By Margie Zable Fisher

The recent increase in inflation coupled with the possibility of a recession can make getting a handle on dental business expense management feel as painful as a toothache.

Plus, your practice may already be feeling the negative effects of higher costs due to supply chain issues. At the same time, your clients may start holding back on spending, as well.

This could lead to reduced working capital and increased debt as you look for ways to stay current with creditors and suppliers.

One tactic to prepare for such possibilities is increasing cash on hand. Plus, keeping costs in check can go a long way toward that goal.

Managing costs is important. But to do that, start with what’s typical in various categories for dental practice costs.

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Understand Industry Numbers

According to the American Dental Association, industry benchmarks for dental practice management should be between 59% and 62% for your practice’s overhead costs. These include rent, utilities, payroll, supplies, lab fees, taxes and insurance.

Let’s break it down further. According to Practice Financial Group, here are industry-standard ratios for the following expenses:

  • Employee expenses: Salary, payroll taxes and employee benefits should make up 24% to 28% of your overhead.
  • Lab fees/supplies: Total lab fees and dental supplies should range between 10% and 14%, depending on the practice. For example, pediatric dentists may spend less on lab fees, while orthodontists might spend more on supplies.
  • Rent: Rent as a percentage of overhead is difficult to determine, because real estate pricing relies on location and demand. Rent is a fixed cost and can make up a substantial portion of your overhead.
  • Profit: When determining if your dental practice is doing well, the profit margin should be a minimum of 40%, which is the average profitability of U.S. dental practices.

Business Expense Management in Key Areas

Here are some key areas where dental managers could reduce costs in dental practices.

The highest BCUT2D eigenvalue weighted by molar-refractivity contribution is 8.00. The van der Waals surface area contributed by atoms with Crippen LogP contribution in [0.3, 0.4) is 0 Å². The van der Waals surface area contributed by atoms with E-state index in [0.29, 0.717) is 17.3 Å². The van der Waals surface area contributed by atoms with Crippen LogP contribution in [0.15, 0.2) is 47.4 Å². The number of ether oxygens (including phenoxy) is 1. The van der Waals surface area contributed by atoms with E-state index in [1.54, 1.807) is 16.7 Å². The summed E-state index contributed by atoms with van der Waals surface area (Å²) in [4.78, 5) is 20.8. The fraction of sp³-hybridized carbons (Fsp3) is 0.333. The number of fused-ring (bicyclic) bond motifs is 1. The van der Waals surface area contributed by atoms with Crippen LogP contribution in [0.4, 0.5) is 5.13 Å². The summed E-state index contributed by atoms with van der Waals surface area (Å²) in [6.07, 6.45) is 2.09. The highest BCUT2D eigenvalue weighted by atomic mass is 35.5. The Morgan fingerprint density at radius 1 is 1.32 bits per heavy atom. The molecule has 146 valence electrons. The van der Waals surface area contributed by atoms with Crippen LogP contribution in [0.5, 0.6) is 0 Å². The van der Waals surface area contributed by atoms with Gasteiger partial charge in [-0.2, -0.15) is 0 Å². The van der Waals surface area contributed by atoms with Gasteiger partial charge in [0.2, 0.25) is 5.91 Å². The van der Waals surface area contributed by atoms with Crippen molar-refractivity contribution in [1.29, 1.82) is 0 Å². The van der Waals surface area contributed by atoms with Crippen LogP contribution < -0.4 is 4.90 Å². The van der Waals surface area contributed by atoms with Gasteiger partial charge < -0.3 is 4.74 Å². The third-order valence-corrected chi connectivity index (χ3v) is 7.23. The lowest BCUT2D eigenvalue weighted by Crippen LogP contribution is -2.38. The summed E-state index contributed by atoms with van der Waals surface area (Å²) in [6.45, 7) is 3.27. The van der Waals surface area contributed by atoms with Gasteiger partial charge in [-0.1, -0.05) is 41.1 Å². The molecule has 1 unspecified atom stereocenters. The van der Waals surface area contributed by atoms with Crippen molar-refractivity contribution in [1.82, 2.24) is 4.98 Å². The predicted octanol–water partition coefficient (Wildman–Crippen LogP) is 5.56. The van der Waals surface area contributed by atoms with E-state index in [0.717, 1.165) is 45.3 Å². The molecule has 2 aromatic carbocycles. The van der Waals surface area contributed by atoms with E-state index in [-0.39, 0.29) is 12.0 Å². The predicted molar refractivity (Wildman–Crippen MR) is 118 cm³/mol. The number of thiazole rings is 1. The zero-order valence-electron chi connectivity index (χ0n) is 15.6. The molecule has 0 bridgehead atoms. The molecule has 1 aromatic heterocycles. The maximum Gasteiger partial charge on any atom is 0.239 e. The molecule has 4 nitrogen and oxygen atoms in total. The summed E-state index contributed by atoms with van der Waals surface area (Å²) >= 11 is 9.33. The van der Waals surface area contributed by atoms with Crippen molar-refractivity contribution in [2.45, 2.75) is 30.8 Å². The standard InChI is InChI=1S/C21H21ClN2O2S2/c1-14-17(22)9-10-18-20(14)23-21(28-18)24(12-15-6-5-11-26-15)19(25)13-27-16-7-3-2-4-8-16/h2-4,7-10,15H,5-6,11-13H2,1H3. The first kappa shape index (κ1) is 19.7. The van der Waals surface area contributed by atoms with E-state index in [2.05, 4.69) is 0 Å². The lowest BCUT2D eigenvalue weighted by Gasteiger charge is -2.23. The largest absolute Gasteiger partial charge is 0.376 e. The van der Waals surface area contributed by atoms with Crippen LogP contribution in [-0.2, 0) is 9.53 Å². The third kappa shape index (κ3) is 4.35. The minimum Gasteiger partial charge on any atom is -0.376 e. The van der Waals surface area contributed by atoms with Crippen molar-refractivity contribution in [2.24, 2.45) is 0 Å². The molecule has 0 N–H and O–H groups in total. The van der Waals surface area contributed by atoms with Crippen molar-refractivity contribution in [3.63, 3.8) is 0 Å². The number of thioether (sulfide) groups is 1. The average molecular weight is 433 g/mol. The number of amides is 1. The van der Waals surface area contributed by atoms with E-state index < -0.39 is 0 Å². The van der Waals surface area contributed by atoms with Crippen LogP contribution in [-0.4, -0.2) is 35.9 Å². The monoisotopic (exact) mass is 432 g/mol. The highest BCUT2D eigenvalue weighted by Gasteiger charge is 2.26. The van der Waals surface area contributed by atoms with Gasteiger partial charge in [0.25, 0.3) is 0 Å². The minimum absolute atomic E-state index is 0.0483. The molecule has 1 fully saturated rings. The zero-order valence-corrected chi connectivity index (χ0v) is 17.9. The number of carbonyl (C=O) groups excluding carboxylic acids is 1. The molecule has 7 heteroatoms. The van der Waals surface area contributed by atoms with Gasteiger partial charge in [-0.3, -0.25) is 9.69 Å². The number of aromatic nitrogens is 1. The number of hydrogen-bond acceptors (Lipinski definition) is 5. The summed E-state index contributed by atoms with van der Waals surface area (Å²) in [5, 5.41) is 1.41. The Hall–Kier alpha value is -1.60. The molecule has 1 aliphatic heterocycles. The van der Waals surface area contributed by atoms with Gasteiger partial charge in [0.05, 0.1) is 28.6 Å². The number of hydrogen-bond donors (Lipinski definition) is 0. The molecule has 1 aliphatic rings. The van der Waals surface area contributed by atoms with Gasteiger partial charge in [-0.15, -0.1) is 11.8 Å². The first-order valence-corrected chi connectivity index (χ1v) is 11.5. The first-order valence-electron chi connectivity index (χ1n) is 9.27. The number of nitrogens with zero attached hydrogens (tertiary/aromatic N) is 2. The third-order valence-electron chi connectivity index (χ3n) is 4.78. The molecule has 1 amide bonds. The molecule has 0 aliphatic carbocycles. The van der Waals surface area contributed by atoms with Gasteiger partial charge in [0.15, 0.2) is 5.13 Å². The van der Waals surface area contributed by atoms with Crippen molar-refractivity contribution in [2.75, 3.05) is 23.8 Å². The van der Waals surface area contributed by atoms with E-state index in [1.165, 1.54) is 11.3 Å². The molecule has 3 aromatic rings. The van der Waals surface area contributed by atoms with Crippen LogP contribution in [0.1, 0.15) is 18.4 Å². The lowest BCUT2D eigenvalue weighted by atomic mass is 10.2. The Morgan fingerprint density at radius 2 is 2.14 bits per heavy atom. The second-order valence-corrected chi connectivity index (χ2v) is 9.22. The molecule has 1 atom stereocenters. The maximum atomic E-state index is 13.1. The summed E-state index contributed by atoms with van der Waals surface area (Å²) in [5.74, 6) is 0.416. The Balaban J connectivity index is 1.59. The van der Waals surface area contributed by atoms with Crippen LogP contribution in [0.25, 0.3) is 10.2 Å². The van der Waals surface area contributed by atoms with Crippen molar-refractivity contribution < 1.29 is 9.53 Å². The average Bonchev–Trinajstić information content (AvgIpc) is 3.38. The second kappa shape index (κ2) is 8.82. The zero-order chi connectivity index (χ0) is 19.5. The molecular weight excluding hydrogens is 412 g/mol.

1. Shop around for new suppliers. If you’ve been working with the same suppliers for a while, it may feel uncomfortable to find someone new, but it’s important to find supplies at the best price. In addition, having more than one supplier to turn to could be crucial if supply chain issues don’t improve or even get worse.
  2. Find new lab partners. Again, it’s important to shop around for new lab partners that could provide the services you need at a lower price. In addition to talking with new labs, talk with your existing lab to see if you could renegotiate your existing contracts to reduce costs. Ask about itemized services. You may find some labs offer better pricing for specific services versus their competitors.
  3. Technology can lower employee expenses. Using technology such as a customer relationship management software (CRM) and marketing automation software to automate tasks can go a long way in reducing employee expenses. Examples of tasks that can be automated include appointment scheduling, invoicing, email marketing, online reputation management and running social media channels.
  4. Refinance or pay off debt. Reducing or eliminating debt goes a long way in building up your working capital as well as serving as a key tool to lower costs in a dental practice. If possible, pay off any smaller debts to get them off the books. For any long-term loans, shop around with various lenders to see if you can refinance those loans at a lower interest rate.
  5. Negotiate your rent. During recessions, businesses are more likely to downsize or go out of business. This means that landlords are bracing for lower occupancy rates, late or even no payments, and economic insecurity. As a renter, your ability to offer security to your landlord may be even more valuable than how much you pay in rent. You may be able to negotiate a lower rent in exchange for a longer term on your lease.

Make the Cuts

Reducing costs remains essential to maintaining a successful dental practice. The first step is evaluating all current dental practice costs to see where reductions could be made.

Next, it’s important to review all available tools to see how they could further lower costs in your dental practice. These range from finding new suppliers to incorporating new technology to refinancing existing debt.

Looking for ways to reduce costs in a dental practice may seem difficult at first. However, once you evaluate those costs, finding ways to lower them may be easier than doing an implant.

It just takes some time and consideration to find the right path for making the most of the money in your dental practice management.

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